In Panama, harassment and sanctions limit journalists' work
On 7th and 8th May 2019, protests against Benicio Robinson’s re-election to Panama's National Assembly were held in Bocas del Toro province. A group of demonstrators marched to the Electoral Court to display their dissent, where there were clashes with a group of Robinson supporters. Demonstrators opposed to Robinson claimed that supporters of the deputy threw stones at them as the situation escalated. However, there have been no reports of persons injured or arrested.
Panama’s new president Luis Cortizo's term in office began with protests by students and workers. Cortizo took office on the 1st July 2019, and the next day there were two separate demonstrations. Students of the University of Panama gathered to show their dissatisfaction with the lack of maintenance of the university facilities and alleged unfair grading by some teachers. In a different part of Panama City, workers of Santo Tomás Hospital protested against reported irregularities in hospital management and put forward a number of demands. There were no reports of crackdown against these demonstrations and President Cortizo declared that protests are part of the proper exercise of democracy. Cortizo also said that such demonstrations could take place, while commenting that they ought to avoid blocking the streets and affecting third parties.
Deputy Mayín Correa sparked controversy on 26th April 2019 when she insulted Edwin Cabrera, director of Radio Panama. The episode took place when a Radio Panama reporter contacted Mayín Correa to ask her for a comment on the Electoral Tribunal's decision to prevent former president Ricardo Martinelli from running in the general elections. Because of this decision, Correa, as Martinelli's alternate, became the candidate for 8-8 district. Correa refused to give the interview and attacked Radio Panama's director with a racist slur. Following this incident, the National Journalists Association (CONAPE) commented through its Twitter account, urging candidates to maintain their composure and asked Correa to apologise to the journalist.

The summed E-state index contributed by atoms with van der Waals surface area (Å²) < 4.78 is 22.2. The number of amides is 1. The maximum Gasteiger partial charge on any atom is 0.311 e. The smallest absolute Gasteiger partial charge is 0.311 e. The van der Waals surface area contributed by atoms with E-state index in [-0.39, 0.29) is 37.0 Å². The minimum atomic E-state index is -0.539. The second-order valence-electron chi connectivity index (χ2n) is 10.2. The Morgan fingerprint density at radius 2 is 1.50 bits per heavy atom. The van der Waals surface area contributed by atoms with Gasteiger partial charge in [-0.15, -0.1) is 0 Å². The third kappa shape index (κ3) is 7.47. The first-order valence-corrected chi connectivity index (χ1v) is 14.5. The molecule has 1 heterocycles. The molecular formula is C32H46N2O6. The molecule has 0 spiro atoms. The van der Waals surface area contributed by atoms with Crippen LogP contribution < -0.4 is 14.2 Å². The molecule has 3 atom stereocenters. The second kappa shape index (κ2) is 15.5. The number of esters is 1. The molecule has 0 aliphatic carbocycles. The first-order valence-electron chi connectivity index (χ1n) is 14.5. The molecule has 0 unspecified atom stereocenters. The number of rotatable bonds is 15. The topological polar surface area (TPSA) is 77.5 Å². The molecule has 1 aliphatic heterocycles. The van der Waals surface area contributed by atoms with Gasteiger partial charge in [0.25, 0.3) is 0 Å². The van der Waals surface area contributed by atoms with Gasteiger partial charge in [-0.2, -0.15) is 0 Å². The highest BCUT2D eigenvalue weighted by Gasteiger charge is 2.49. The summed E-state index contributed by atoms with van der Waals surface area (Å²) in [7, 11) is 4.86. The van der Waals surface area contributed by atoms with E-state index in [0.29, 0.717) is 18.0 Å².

Although Panama rose from the 91st position in 2018 to 79th in Reporters Without Borders' 2019 Press Freedom Index, some recurrent situations still engender restrictions to freedom of press in the country. According to the Reporters Without Borders (RSF)' report, journalists who cover corruption stories or criticise government policies continue to be subjected to judicial proceedings and are often sanctioned with fines for defamation. RSF also highlights the control of government over access to information.
Rechazamos la decisión del @tepanama al pretender limitar el acceso de los medios y periodistas a los candidatos cuando lleguen a sus centros de votación el 5 de mayo. Esto sin duda es un atentado contra la libertad de prensa, que hoy 3 de mayo se celebra con esta mancha oscura. pic.twitter.com/SaCPkDaAPN
— CONAPE Panamá (@Conape_Panama) May 3, 2019
As seen in the tweet above, Panama's National Journalists Association rejected an Electoral Tribunal decision to limit media access to candidates approaching voting centres on 5th May 2019, the general election day in Panama. According to CONAPE, these barriers imposed by the Electoral Tribunal are a violation of freedom of the press, and such a decision should be subject to consultation with all parties affected.